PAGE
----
Before I made the switch to my current profession of teaching, I was a features reporter turned news reporter turned freelance journalist churning out stories for local publications. Even though I spent four years earning a degree in communication, I relied mostly on my job experience and ability to hone my skills in writing and the art of interviewing. I considered my first career a breeze to navigate professionally (not that it didn’t come with its challenges) just because by nature I was intuitive, inquisitive, and had a thick skin when it came to weathering feedback from editors or my fellow colleagues.
When life’s choices took me down a different path from my gallivanting days, though, I jumped at the chance to take a teaching position at a local school. First, I thought it would be easy because it would allow me the chance to share my passion with teens. Lastly, as a mother to two young children at the time, I felt I would be fortunate enough to share the same school schedule as them. I remember thinking in my first year as an exuberant new teacher that I would learn as I went and it would be as natural as breathing air. I also thought (foolishly in retrospect) that my interpersonal skills would easily transfer the ability to impart lessons to my students in a meaningful way that promotes learning. I was wrong.
Learning is a lifelong adventure simply because change is inevitable. In order to navigate change successfully one has to be open to adapting, learning new skills, and oftentimes, improving ‘old’ ones. Continuous learning is a must if one wants to gain skills that would facilitate job promotion and help one forge a new career path and attain professional and personal growth.
According to The Oxford Handbook of Lifelong Learning, “…continuous learning is often viewed as the domain of adult or continuing education. This field examines how adults learn, usually within work contexts.” For an adult entering the workforce for the first time post-secondary and tertiary education, starting at the entry level assures that they are suitably and adequately prepared for the job. However, over time, as technologies, procedures and best practices are upgraded and updated, along with the hiring of additional employees who may come with a competitive advantage, one could only benefit from additional training or professional development courses if one wishes to advance in the company or their profession. Whether an employee seeks a job promotion or is approached by the company’s executives, continuous learning would make the candidate a stronger employee as they effectively lead those in their department while being an asset to the company and a blessing to clients. Moreso, no one wants to be passed up for promotion after giving years of dedicated service. So taking a professional development course, an advanced degree, or specialized training is a plus.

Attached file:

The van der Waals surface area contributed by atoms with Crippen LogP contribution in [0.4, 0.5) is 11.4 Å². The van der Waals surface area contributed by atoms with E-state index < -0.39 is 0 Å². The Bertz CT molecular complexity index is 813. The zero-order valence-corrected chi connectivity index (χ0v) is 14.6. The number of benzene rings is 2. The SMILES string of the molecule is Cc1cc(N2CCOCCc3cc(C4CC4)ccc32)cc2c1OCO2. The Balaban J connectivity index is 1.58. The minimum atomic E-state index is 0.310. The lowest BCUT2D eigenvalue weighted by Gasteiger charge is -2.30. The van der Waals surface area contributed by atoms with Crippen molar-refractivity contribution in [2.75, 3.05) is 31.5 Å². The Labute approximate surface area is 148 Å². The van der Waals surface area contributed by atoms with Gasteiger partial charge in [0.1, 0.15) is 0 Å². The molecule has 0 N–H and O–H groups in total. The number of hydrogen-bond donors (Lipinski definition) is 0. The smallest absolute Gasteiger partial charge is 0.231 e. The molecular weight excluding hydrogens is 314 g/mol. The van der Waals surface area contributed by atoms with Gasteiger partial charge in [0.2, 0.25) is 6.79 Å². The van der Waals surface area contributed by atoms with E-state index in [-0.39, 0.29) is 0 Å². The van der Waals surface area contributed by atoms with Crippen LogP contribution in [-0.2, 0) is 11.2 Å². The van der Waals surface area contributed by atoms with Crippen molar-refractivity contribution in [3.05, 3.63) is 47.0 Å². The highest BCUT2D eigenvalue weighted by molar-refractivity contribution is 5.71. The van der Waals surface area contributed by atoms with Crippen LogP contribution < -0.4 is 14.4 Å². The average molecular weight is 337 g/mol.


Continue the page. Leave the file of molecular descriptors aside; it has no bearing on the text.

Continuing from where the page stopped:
Forging a new career
It goes without saying that most adults have had several jobs over their lifetime for a variety of reasons. We may want to pursue our passions, have a change of pace, escape a toxic work environment or start a new business. Whatever the motivation, continuous learning is an injection that propels us to thrive in new careers. So back to my story. After fumbling as a part-time teacher for two years, I finally arrived at the conclusion that if I were to stay in this profession and impart the lessons successfully, I would need to go back to school. My frustration at being an inept teacher far outweighed the time, money and sacrifice it would take to obtain a graduate degree with a teaching qualification. Two years of distance e-learning followed by a short stint at a public school in Kentucky, USA, equipped me to be confident and competent in the classroom. I felt like I had added the missing piece to a puzzle that had eluded me. As a result of the benefits of continuous learning, I was also able to have an increase in salary with benefits.
Professional and Personal Development
Finally, anyone who is interested in growth and self-development should and most likely will engage in continuous learning. You are never too old to learn or try something new. Just last November, US media outlets reported that an 89-year-old retiree earned a PhD in physics from an Ivy League school. While that may not be everyone’s cup of tea, the point this gentleman made was to keep your mind sharp and pursue your dream. Professional growth to advance your career or sharpen your skills is great, but to stretch your mind, which helps with mental and emotional well-being is a bonus that no one can take away. After all, knowledge is power.
Continuous learning does not have to be costly. There are free webinars, tutorials, and budget-friendly courses. Continuous learning does not have to be inconvenient either: there are distance learning and web-based courses at your fingertips (although in-person options abound). The resources are there. With the right motivation and drive, it is possible and achievable.